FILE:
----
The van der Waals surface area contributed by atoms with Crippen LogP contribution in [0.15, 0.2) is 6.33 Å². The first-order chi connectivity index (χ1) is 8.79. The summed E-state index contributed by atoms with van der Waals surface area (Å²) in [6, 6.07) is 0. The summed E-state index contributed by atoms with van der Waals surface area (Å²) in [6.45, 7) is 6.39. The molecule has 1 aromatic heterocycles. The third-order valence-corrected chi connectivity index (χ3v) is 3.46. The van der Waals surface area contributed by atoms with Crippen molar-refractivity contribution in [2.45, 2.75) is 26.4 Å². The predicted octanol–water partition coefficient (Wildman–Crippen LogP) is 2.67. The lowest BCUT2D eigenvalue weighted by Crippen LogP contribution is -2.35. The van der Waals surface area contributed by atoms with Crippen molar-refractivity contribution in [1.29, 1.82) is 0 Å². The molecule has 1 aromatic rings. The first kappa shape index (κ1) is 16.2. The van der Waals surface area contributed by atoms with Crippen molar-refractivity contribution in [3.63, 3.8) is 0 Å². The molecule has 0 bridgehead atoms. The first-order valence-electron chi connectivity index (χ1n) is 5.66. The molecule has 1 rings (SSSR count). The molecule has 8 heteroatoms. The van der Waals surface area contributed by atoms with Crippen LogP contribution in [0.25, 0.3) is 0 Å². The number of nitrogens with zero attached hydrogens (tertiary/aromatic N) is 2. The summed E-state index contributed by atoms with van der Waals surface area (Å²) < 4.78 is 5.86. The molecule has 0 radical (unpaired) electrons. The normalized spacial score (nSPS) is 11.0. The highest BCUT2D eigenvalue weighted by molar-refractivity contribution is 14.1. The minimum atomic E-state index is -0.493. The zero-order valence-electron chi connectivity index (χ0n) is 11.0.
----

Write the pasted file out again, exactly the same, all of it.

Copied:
The van der Waals surface area contributed by atoms with Crippen LogP contribution in [0.15, 0.2) is 6.33 Å². The first-order chi connectivity index (χ1) is 8.79. The summed E-state index contributed by atoms with van der Waals surface area (Å²) in [6, 6.07) is 0. The summed E-state index contributed by atoms with van der Waals surface area (Å²) in [6.45, 7) is 6.39. The molecule has 1 aromatic heterocycles. The third-order valence-corrected chi connectivity index (χ3v) is 3.46. The van der Waals surface area contributed by atoms with Crippen molar-refractivity contribution in [2.45, 2.75) is 26.4 Å². The predicted octanol–water partition coefficient (Wildman–Crippen LogP) is 2.67. The lowest BCUT2D eigenvalue weighted by Crippen LogP contribution is -2.35. The van der Waals surface area contributed by atoms with Crippen molar-refractivity contribution in [1.29, 1.82) is 0 Å². The molecule has 1 aromatic rings. The first kappa shape index (κ1) is 16.2. The van der Waals surface area contributed by atoms with Crippen molar-refractivity contribution in [3.63, 3.8) is 0 Å². The molecule has 0 bridgehead atoms. The first-order valence-electron chi connectivity index (χ1n) is 5.66. The molecule has 1 rings (SSSR count). The molecule has 8 heteroatoms. The van der Waals surface area contributed by atoms with Crippen LogP contribution in [0.25, 0.3) is 0 Å². The number of nitrogens with zero attached hydrogens (tertiary/aromatic N) is 2. The summed E-state index contributed by atoms with van der Waals surface area (Å²) < 4.78 is 5.86. The molecule has 0 radical (unpaired) electrons. The normalized spacial score (nSPS) is 11.0. The highest BCUT2D eigenvalue weighted by molar-refractivity contribution is 14.1. The minimum atomic E-state index is -0.493. The zero-order valence-electron chi connectivity index (χ0n) is 11.0.